Not only does the White-whiskered Puffbird (Malacoptila panamensis) rank pretty high on the cuteness scale, it is also an interesting species from an ecological perspective. Puffbirds are most closely related to jacamars, toucans and woodpeckers. They are primarily insect and arthropod eaters and are considered to be flycatching birds along with tyrant flycatchers, and nunbirds. Even though they eat spiders, frogs and lizards taken from the ground they are known for sitting perfectly still in the forest understory until a flying insect meal passes by when it darts out to catch its prey in midair. It will then take it back to its perch to beat it against the branch before swallowing it. Their apparent lethargy, as they sit and wait for prey to come by, is really a honed hunting behavior.
You can find either White-necked Puffbirds or White-whiskered Puffbirds here on the trails of Friends of the Osa’s Osa Biodiversity Center between Piro Research Station and the Greg Gund Conservation Center. Both species separate themselves vertically in the forest. You’ll find the White-necked Puffbird higher up in the canopy and the White-whiskered Puffbird down low where they don’t directly compete with each other for food resources. In either case however they are difficult to see for their stealthy style.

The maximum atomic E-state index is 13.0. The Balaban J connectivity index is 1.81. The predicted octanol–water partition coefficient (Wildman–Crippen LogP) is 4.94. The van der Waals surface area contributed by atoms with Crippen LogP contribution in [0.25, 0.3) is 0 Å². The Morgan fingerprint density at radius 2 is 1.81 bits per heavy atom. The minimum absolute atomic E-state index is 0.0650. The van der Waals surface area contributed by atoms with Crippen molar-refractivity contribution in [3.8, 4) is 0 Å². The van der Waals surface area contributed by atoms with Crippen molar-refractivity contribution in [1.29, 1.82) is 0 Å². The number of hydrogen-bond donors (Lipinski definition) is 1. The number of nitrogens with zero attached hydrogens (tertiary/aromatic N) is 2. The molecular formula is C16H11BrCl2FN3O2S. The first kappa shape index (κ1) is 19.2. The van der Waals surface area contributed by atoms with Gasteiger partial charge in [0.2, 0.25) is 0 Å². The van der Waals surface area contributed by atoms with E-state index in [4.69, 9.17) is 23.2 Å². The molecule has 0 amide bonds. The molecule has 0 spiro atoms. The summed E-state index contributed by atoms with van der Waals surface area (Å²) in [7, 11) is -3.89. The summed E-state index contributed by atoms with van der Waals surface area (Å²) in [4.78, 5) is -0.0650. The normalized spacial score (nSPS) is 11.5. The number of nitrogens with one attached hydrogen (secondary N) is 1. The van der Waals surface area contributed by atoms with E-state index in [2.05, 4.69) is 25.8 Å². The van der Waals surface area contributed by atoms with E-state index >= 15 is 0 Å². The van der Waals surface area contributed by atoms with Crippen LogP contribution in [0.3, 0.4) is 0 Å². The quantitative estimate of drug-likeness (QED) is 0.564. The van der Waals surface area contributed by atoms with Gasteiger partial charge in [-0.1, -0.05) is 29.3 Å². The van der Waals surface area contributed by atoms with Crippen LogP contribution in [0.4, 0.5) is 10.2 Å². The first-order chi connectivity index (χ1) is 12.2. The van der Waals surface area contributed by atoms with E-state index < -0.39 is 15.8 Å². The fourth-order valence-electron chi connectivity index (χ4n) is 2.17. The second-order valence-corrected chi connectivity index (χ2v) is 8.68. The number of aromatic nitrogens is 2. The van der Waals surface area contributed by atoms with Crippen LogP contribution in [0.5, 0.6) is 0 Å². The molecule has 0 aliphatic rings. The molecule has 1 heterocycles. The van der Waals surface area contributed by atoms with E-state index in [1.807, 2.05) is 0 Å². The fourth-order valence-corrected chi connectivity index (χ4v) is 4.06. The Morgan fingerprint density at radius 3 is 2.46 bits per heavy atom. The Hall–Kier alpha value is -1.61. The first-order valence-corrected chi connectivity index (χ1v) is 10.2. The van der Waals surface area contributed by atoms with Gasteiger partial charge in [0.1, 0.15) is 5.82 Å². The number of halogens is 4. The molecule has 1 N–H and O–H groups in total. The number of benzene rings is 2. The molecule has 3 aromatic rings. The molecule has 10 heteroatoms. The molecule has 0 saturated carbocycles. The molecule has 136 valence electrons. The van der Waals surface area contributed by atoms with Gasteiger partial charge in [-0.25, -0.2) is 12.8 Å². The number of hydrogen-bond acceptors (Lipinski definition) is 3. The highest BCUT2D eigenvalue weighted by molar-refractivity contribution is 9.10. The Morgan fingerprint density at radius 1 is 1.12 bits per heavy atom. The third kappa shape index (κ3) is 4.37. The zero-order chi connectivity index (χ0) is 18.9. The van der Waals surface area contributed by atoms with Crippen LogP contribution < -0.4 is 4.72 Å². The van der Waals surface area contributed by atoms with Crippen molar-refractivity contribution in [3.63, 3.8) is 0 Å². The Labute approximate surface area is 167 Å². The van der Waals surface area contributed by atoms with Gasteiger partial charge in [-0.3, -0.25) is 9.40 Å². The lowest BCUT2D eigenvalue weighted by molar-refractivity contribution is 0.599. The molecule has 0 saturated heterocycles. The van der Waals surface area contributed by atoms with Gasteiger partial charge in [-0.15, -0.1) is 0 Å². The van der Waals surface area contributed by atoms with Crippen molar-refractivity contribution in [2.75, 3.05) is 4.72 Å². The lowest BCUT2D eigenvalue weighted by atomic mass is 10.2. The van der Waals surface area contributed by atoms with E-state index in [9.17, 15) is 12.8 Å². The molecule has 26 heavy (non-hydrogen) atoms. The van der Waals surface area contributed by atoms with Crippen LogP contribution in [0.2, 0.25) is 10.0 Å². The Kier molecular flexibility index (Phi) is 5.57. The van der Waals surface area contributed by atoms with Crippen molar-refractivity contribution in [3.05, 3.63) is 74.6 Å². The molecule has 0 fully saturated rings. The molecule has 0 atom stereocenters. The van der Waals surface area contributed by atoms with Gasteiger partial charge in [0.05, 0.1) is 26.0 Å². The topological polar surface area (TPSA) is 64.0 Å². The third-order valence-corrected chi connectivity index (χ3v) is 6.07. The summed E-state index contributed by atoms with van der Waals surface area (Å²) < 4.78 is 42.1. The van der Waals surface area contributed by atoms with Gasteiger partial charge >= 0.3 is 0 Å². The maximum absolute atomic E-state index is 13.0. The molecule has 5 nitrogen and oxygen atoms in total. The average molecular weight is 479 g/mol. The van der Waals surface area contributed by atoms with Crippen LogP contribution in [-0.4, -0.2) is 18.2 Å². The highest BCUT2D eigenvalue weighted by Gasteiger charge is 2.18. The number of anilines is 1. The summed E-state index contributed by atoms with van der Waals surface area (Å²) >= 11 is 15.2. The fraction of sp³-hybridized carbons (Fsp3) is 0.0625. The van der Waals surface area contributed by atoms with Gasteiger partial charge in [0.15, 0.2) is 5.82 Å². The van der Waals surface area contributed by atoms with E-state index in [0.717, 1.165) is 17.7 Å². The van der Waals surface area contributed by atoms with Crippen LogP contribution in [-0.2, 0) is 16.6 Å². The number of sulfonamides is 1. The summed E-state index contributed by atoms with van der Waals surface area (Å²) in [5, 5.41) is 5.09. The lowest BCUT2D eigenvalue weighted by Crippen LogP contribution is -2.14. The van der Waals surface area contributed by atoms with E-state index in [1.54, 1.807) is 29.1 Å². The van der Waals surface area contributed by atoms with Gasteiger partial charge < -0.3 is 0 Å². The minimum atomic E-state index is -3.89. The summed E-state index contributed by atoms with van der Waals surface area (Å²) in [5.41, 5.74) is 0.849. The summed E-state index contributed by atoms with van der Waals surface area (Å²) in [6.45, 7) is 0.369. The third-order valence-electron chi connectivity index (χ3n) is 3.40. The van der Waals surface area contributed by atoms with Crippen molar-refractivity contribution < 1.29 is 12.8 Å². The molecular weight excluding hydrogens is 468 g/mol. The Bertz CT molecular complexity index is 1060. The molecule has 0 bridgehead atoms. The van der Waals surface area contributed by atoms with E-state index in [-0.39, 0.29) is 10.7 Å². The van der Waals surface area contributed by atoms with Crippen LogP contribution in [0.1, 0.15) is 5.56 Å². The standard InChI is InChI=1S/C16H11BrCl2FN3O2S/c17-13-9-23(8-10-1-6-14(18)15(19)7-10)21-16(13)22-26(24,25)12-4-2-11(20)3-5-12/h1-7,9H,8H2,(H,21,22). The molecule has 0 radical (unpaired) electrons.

Puffbirds build their nests in active termite nests or dig out a burrow in the ground or on the side of a small hillock with a short entrance tunnel with twigs and dead leaves extending out an additional 3 inches. The actual nest is lined with leaves. Those that build in termite nests seem to tolerate termites crawling all over them during incubation (From Alexander Skutch’s book of Birds of Tropical America, 1983). Ground burrows can be as long as 22 inches.
So why are they called puffbirds? As you can see from the photo, they are stout birds with fairly large heads and their feathers have a puffed-out appearance. When they get excited they puff out and swing their tail back and forth. Their abundant puffy plumage makes their short legs almost invisible. Note the striking red eyes as well!
We would like to thank Gianfranco Gomez for allowing us to showcase his photographs. You can find more of his work at The Drake Bay Rainforest Chalet website.